02 May 2006
That led me to ask myself who else has had a significant impact on the way I do theology. I surprised myself by coming up with only three names. Even stranger, given that it was one of my main areas of research, none of them has had much to do with the contemporary dialogue between theology and the physical sciences.
After Colin, I think I would put his PhD supervisor, Robert Jenson. The main reason for this is that, having more or less taught myself theology, it was a little book by Jenson that gave my rather inchoate thoughts some structure.
A third, very significant influence on my thinking has been Dan Hardy, for two very different reasons. First, the very efficient demolition job he did on the first research paper I ever gave (at one of the Durham theology research seminars) made me do some serious thinking about the way you do theology. Second, he co-authored with David Ford, what is simply one of the best theology books of the past quarter century: Jubilate: Theology in Praise.
Last but not least, I have to mention Lesslie Newbigin. Lesslie wasn’t a great theologian, he was something more – a saint, someone who went further than most of us in integrating his theological insights into his life.
25 April 2006
But the effort was worth it. Not only were the audiences in Edinburgh and Glasgow extremely appreciative, but the performance actually persuaded Michael Tumelty of The Herald to give us an unreservedly good review (the first in The Herald for as long as I can remember). In fact, the review is so good that it is worth quoting in full:
To what should we attribute the artistic achievement of the RSNO’s performance of Verdi's Requiem on Saturday night, an interpretation compelling in its drama, emotional power, integrity and sheer beauty?
To the RSNO Chorus, producing for the orchestra's principal conductor, Stephane Deneve, its best singing in years, from the theatrical whispers, Arthur Oldham-style, at the beginning, to its fleet, light singing in the Sanctus, to its power in the Dies Irae, to the lucid intricacy of its contrapuntal play with the soprano in the final movement? Or should it be to the soloists, spearheaded by the extraordinary Italian soprano Norma Fantini, whose range of colour was breathtaking: creamy, silvery and of a stratospheric intensity that pierced like a laser (and who took her opening phrases in the Offertorium in a single breath, as Schwarzkopf did)? Or the amazing Russian mezzo Elena Manistina, a singer of mouthwatering depth? Or the two men, tenor Miroslav Dvorsky and bass Reinhard Hagen, even though neither, clearly, was on top form?
Or should we include, high up the list, the RSNO itself, with string playing of magical sensitivity, and a brass section of wondrous sonority and rare balance?
All were essential components in a wonderful performance, but, first and last, this was Stephane Deneve’s night, with a gloriously operatic approach to the Requiem that gave his singers all the space they needed to breathe, and was fashioned with myriad theatrical touches, from the fractional drag in the rhythm of the Lacrimosa to the imperceptible delay in the mighty bass drum thwacks of the Dies Irae, which underlined the emotional depth of the music.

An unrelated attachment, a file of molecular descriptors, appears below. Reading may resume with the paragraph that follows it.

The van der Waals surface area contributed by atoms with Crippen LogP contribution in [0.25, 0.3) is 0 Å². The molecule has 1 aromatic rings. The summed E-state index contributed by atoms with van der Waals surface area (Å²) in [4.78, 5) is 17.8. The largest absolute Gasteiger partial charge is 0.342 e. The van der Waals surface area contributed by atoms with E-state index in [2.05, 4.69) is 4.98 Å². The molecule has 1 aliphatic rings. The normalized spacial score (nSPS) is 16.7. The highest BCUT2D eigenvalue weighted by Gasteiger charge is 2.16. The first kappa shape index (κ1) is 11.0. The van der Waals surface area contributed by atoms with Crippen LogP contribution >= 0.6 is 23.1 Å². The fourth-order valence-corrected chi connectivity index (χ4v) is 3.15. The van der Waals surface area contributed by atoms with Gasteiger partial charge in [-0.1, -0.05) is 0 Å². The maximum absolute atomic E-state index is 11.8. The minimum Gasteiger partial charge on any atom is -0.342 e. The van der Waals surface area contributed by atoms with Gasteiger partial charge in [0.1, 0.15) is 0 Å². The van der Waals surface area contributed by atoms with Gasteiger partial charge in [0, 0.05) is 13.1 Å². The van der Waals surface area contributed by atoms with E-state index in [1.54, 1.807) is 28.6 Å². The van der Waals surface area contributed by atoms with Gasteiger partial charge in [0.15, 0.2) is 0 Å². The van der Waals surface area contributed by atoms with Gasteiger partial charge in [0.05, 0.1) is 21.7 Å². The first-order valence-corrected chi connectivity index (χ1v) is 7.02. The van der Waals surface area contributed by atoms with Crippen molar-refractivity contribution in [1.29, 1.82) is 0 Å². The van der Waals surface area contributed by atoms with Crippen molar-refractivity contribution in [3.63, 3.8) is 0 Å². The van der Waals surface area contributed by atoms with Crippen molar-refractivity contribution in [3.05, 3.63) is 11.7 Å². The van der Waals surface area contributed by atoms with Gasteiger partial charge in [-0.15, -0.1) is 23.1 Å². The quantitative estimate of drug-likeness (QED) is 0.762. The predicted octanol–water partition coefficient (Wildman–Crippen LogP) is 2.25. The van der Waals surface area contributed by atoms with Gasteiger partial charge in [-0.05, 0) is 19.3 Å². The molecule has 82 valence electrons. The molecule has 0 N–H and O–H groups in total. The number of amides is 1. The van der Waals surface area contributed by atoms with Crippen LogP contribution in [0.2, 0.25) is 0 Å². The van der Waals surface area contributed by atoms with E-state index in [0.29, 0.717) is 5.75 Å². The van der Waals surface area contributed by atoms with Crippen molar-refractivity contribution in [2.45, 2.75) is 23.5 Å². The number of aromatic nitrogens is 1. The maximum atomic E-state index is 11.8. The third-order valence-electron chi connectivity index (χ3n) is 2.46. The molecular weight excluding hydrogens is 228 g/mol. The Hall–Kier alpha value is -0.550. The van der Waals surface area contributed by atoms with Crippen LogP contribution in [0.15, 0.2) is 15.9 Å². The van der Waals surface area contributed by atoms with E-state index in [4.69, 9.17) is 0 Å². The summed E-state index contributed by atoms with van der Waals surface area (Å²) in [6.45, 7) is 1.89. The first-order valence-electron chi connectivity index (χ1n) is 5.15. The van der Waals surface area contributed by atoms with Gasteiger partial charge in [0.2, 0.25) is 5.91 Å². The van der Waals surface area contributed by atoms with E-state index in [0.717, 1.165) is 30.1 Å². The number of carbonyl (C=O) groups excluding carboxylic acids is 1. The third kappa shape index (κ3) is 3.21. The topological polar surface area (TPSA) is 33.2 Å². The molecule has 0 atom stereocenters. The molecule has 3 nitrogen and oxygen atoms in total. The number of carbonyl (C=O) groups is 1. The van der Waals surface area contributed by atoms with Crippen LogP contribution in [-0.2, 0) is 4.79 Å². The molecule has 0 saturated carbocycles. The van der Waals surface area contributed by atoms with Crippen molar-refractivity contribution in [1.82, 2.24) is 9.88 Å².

This was more than a fine performance. It was a great Verdi Requiem. And Deneve’s stature increases as a consequence.
19 April 2006
Sometimes I wonder whether reviewing is simply another displacement activity to keep me from getting on with the novel. Reviews in the past three months: 2. Words added to the novel: not nearly enough. And I have four more books sitting on my shelves waiting to be reviewed!
13 April 2006
However, much as I would like to attend some of the sessions and drop in on a couple of the publishers’ parties, I won’t be going to Eastercon. As the name suggests, it clashes with Easter. While I enjoy writing and reading SF and fantasy, it definitely takes second place to my Christian faith, which is fundamental to who and what I am.
So what will I be doing instead of shmoozing at Eastercon? I will be immersed in the various acts of worship that make up the latter half of Holy Week. These can be seen as a stylized reworking of the events of that first Easter in Jerusalem. Alternatively, the period from Maundy Thursday to Easter Sunday is a kind of extended meditation on those events and their significance.
For me the meditation will begin with the communion service on Maundy Thursday evening. This, even more than most eucharists, is a recollection of the Last Supper. Immediately afterwards, at St Mary’s, the church lights will be dimmed (recollecting that after the Last Supper was over Jesus and the disciples walked into the night towards Gethsemane) and all altar coverings and decorations will be removed (symbolizing Jesus’ abandonment by his disciples and subsequent stripping before the crucifixion). This will be followed by a vigil until midnight – an echo of the disciples waiting with Christ in the Garden of Gethsemane.
Good Friday is the day of crucifixion. At St Mary’s it is marked by three hours of meditation on the cross, finishing at 3 p.m. (according to tradition, the time at which Jesus uttered his last words from the cross). It is a day of mourning, but one that is nevertheless set against the hope of resurrection on Easter Sunday.
Traditionally on Holy Saturday the usual church services are suspended until after sunset. It is a day for quiet meditation on the darkness of a world without hope.